For a binary heap we have O(log(n)) for insert, O(log(n)) for delete min and heap construction can be done in O(n).

In the context of using a binary heap in Djikstra, my exam paper involved an "update" in the heap where the priority of a vertex is changed.

I assumed that the time complexity of this update would be O(n) since it seemed to me that locating the vertex in the heap would require something in the order of a linear search, followed by an upheap or downheap. This would be O(n + log(n)) which is simply O(n).

Unfortunately I think this lead me to the wrong answer.

So, what is the actual time complexity of a priority update in a binary heap?

  • 2
    If you're referring to decrease-key, it is O(log n) according to en.wikipedia.org/wiki/…. Apparently it assumes you already know where the vertex is located, so no need for the linear search. Nov 16, 2015 at 7:09
  • 3
    If you use a heap for the priority queue in Djikstra, then I don't see how you could know where the vertex is in the heap. Surely a linear search is required. Nov 16, 2015 at 7:43
  • Maybe the linear search is just not considered part of the decrease-key operation. When you delete a node out of a binary tree, you don't count "finding the node" in the complexity; that's already a separate operation having its own complexity assignment. All complexities for "delete" operations assume that you already have knowledge of the node that you want to delete. Nov 16, 2015 at 7:45

2 Answers 2


The key to resolving your problem is to return a special object on the insertion of a element. When you move the real object in the heap, you update the position in this object.

To call decrease-priority you pass this object so you can go right to the position in the heap and bubble up the element if necessary.

In this way it's O(log(n)). In fact finding the element is O(1) and restoring the heap property is O(log(n)).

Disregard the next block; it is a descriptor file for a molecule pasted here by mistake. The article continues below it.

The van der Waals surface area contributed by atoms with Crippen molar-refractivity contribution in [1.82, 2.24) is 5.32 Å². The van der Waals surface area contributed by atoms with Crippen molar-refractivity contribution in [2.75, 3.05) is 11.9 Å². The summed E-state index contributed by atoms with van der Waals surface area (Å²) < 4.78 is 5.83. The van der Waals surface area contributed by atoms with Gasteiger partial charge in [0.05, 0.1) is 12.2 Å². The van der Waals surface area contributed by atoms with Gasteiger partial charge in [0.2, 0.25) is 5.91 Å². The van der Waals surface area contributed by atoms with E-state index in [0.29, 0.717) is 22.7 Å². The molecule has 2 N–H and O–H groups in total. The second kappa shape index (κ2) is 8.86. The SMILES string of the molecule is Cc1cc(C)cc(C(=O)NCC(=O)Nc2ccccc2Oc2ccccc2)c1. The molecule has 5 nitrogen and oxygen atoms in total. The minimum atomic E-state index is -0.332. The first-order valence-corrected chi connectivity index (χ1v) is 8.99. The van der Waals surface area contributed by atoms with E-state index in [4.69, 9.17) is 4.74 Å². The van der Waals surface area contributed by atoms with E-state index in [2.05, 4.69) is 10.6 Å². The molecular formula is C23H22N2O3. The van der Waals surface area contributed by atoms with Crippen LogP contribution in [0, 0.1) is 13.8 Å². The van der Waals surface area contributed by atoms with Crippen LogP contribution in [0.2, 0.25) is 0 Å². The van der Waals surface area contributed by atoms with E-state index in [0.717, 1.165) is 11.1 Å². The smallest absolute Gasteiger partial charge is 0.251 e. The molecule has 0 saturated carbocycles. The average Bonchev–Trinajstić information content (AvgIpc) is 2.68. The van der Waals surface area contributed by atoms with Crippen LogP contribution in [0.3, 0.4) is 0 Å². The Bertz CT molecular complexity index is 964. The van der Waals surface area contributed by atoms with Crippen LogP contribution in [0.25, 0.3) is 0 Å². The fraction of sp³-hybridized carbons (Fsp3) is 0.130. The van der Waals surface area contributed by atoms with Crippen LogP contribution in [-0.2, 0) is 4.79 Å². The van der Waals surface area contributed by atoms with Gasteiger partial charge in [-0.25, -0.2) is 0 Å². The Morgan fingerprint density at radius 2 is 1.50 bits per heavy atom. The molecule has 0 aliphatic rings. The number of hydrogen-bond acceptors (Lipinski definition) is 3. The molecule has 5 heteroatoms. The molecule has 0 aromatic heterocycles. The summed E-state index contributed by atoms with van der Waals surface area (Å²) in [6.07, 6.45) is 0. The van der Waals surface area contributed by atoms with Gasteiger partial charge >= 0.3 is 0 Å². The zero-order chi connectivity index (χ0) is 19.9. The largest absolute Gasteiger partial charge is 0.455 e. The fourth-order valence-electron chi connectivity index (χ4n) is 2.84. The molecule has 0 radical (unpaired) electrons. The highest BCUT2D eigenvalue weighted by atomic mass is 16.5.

P.s. You should check whether the new priority actually decreases.


I'm going to disagree a bit with Scara95. With out context of your answer this seems like whether or not your answer is wrong could possibly be a matter of pedantry. Technically, yes, its not O(N) + O(log(N)) because it is possible to find the location of elements in constant time. However, this requires an entirely different data-structure to go along with your binary heap. You have to map inserted elements to a hash table, such that when you insert elements into the priority you also insert a new entry into the hashtable, a unique hash of the element you just inserted, with the location as the value.

To update, you query the hashtable with the ID of the element in the priority queue you want to update, and grab the hashtable elements value to find out where to update the priority queue element, where you percolate up/heapify up / down

But at this point, you no longer have just a binary heap, you have a binary heap and a hash-table, arguably a new data structure as the actual functions to update the heap can't be separated from the two data-structures. You can actually implement binary heaps where the update complexity can't get better than O(N) given that you simply don't include a hashtable. Often you'll even find papers on new algorithms/data-structures are actually the same data structures but with new components often other datastructures mixed in the same way the hash-table would have to be, so this makes this whole exercise extra confusing.

Bottom line is that if the question asked you about what the best possible update complexity would be for a binary heap, your answer was wrong, no questions asked, but if the question was more specific in terms of what you guys talked about in class, talking about a binary heap formed in a specific way, things get a lot more complicated.

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